The auto industry is changing. And Michigan is doing so right along with it
By Gary S. Vasilash
To be sure, the world is chasing advanced mobility solutions, things that will include cars and trucks as we know them—more or less—as well as other modes of transportation, be they electric scooters or air taxis.
Of the places in the world where this is probably focused on more than almost anywhere else is Michigan, given that the southeastern part of the state is where cars and trucks as we know them originally emerged in sufficient numbers that, well, we know them. (While Henry Ford didn’t “invent” the automobile nor the truck, what he did do was create a system whereby those things became accessible to regular people: manufacturing operations may not be the sexiest of things, that’s how Ford, as the phrase has it, “put the world on wheels.”)
Certainly there are other places where mobility is of intense interest, whether it is Silicon Valley or Stuttgart.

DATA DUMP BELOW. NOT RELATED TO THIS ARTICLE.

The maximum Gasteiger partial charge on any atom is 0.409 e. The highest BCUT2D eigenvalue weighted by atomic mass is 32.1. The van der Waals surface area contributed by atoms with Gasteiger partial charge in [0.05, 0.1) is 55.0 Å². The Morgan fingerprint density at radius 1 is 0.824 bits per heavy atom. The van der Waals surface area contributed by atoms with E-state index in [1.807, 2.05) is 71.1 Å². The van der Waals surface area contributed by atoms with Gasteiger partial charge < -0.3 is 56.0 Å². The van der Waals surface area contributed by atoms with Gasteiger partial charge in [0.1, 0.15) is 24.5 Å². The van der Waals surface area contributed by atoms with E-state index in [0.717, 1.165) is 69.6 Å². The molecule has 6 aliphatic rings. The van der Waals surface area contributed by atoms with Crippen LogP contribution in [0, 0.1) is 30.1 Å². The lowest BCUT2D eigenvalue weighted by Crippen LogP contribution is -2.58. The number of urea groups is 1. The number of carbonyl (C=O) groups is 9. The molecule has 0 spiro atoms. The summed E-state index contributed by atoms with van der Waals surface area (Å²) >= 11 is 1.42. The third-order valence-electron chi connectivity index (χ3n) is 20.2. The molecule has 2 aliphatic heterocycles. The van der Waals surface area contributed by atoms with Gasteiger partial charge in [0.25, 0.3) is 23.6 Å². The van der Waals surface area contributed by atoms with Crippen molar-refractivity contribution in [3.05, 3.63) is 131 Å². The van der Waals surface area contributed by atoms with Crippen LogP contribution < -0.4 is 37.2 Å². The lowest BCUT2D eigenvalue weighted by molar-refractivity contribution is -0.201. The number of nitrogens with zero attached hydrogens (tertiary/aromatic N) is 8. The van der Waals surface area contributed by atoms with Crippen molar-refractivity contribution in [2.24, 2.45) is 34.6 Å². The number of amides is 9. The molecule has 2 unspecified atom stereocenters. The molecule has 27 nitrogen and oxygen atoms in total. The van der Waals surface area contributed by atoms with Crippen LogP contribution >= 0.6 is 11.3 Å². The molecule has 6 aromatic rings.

So the state of Michigan appointed its first chief mobility officer, Trevor Pawl. And we have him on this edition of “Autoline After Hours.”
Pawl’s undertakings in this position are wide ranging.
For example, the State announced it is working with Ford, Bedrock and Bosch to launch what is described as “the nation’s first-of-its-kind, real-world test site for emerging parking technology.” Yes, parking. It is the “Detroit Smart Parking Lab.”
About a year ago the state announced that it would be building what is described as “a first-in-the-nation connected and autonomous vehicle corridor” between Detroit and Ann Arbor, again working with a number of partners (including Ford—that company is serious about the future of transportation).
And Pawl and his team are working on the ways and means to get seniors and the disabled to where they need to go. They are working on the build-out of charging infrastructure.
And a whole lot more.
Pawl talks with “Autoline’s” John McElroy, automotive analyst Stephanie Brinley of IHS Markit, and me on the show.
And you can see it all here.